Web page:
Tuesday, 29 April 2014

Johnsonian / Smithsonian

The Smithsons on Housing
Prod. B.S. Johnson
BBC, 1970

Television can be a cruel medium, sometimes deliberately through malicious direction and camera work, or sometimes because the subject before the lens just doesn't fit comfortably into the aesthetic conventions of the small screen.

Peter and Alison Smithson, the dynamic duo of postwar New Brutalist British architecture, can be seen struggling here as they are afflicted by both B.S. Johnson's raw cinéma vérité style - tight static close-ups, stark colour - and a personal awkwardness in front of the camera - an oddly halting diction, an uncertain evasive gaze, Expressionist make-up and too much lower front dental work. Hey, now it's my turn to be cruel! We must award 10/10 for effort on their wardrobe. Peter's pattern shirt and rhinestone tie combo and Alison's futuristic silver astro-bondage blouse seem like a distinct attempt to ape the young fashions they no longer quite suit, but I like it.
It could be contended that given their small number of realised designs, the Smithson's disproportionately inflated reputation was what they built best, so it is good to see them actually working on real project.
The film examines the Smithson's design for Robin Hood Gardens estate next to London Docklands, which had ceased to be a major port by the mid 1960s and was already part derelict and demolished.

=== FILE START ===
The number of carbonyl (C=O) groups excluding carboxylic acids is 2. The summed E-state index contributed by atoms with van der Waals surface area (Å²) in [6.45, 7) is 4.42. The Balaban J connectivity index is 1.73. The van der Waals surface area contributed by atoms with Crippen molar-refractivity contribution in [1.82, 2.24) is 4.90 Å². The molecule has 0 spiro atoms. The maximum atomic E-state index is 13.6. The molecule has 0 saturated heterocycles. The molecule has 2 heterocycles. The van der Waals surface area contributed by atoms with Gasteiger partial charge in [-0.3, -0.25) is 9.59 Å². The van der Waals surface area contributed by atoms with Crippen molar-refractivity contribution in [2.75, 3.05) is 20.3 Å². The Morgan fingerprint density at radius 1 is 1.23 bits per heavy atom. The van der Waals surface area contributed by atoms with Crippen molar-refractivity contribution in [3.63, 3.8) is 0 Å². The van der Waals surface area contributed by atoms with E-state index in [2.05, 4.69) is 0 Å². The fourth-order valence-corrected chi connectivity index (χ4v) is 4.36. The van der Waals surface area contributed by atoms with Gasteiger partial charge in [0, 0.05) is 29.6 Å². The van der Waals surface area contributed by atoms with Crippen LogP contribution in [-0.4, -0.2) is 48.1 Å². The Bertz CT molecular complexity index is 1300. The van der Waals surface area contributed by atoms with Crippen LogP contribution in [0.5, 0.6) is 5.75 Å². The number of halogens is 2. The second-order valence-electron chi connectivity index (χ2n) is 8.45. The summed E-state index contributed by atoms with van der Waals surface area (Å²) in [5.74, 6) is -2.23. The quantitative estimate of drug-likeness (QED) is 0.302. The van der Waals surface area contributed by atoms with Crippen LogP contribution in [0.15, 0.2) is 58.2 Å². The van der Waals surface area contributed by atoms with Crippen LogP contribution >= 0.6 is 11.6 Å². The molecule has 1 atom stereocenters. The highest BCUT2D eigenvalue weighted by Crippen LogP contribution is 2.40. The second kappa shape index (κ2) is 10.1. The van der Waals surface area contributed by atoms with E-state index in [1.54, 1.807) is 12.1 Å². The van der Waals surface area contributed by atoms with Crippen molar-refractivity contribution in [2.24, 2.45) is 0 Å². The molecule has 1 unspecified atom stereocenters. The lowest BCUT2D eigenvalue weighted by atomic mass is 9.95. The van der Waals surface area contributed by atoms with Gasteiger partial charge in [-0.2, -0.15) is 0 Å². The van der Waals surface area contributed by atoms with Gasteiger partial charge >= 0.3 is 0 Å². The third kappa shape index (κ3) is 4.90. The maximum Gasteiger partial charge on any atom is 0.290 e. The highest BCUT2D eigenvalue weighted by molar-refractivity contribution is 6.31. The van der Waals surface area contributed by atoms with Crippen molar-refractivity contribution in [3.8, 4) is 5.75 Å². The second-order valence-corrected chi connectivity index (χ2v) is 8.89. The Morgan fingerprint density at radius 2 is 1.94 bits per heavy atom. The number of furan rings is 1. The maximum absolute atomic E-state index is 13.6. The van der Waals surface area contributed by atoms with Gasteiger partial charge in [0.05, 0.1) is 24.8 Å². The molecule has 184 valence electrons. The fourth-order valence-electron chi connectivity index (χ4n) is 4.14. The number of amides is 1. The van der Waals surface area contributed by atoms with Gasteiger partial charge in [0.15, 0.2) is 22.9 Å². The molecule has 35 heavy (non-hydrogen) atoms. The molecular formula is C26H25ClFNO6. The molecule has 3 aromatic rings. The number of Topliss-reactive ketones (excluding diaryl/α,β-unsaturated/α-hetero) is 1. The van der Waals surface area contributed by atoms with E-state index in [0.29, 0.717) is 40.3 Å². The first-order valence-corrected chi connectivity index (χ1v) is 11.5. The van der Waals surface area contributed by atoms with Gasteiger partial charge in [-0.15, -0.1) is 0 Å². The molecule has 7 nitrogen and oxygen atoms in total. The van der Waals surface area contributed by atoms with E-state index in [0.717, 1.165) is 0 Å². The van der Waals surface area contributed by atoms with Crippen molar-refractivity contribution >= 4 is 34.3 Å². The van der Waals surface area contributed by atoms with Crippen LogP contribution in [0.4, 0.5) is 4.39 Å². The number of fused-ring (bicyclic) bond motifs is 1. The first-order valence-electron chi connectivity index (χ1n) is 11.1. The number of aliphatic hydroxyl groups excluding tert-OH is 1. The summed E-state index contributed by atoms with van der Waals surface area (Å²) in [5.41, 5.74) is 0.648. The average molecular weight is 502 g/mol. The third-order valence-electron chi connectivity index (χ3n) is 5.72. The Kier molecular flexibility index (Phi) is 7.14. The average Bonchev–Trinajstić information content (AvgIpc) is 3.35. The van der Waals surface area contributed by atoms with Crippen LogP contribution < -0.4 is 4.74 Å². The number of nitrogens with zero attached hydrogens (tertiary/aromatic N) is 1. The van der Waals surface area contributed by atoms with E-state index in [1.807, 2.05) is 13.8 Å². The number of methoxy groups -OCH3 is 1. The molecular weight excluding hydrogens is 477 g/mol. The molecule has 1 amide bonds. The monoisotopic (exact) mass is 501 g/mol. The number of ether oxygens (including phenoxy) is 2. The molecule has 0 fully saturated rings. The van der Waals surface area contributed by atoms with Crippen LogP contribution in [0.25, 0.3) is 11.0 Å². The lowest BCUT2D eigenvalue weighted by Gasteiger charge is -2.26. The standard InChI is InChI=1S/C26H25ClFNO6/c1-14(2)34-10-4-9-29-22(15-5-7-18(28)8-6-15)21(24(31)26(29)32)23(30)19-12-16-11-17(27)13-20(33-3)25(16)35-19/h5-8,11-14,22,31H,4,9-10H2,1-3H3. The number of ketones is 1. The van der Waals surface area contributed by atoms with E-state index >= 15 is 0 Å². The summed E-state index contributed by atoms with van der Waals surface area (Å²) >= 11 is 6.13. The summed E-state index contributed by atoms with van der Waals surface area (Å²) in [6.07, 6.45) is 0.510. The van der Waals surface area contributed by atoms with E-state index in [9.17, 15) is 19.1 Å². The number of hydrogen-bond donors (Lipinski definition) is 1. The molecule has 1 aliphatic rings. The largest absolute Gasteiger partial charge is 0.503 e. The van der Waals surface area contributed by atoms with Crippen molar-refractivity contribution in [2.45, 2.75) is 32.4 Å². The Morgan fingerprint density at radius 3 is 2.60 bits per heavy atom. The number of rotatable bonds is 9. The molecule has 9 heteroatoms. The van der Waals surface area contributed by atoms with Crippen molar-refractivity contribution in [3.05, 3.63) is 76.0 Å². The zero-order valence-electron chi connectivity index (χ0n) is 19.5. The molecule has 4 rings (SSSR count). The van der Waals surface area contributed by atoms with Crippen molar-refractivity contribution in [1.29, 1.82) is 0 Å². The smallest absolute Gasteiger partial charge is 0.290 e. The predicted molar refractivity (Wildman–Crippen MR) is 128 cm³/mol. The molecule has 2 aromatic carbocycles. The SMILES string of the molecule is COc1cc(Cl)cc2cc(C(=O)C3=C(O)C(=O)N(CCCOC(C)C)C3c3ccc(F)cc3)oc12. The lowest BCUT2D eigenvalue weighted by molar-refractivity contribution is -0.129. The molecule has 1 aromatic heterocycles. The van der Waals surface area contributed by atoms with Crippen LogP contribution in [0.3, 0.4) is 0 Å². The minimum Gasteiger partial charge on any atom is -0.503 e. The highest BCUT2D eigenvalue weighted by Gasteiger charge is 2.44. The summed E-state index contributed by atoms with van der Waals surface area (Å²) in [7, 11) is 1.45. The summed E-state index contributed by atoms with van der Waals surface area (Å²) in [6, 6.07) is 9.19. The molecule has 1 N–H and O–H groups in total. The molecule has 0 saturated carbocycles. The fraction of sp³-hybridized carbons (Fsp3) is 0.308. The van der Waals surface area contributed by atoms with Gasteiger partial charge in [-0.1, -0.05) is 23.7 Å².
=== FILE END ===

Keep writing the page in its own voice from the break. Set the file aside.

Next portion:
The 'streets in the sky' utopian vision seems appealing at first but the monotone delivery of the upbeat pitch eventually gives way to tedious moaning about the lack of respect tenants have for their building.

Perhaps the vandalism they complain of illustrates that well-intended design can only go so far in creating a better society, when their middle class professional frustrations confront working class poverty, ignorance and mass unemployment.
The powers that be at the BBC did not care for the film and Johnson, being a pugnacious sort, probably took issue with this. It marked the end of his relationship with the BBC, which seems a terrible waste given the other excellent short films he made. It's not as if this was even Johnson at his most experimental and provocative, but thankfully he produced several more films for ITV before he ended his brief but productive life aged only 40 in 1973 by slitting his wrists.

Despite campaigns by residents who loved the place and modernist preservationists, the upkeep and repair of the buildings were deemed too expensive and demolition work began on Robin Hood Gardens last year to make way for residential developments for City workers at neighbouring Canary Wharf. Another victory for Mammon - I wonder what the Smithsons or Johnson would say?

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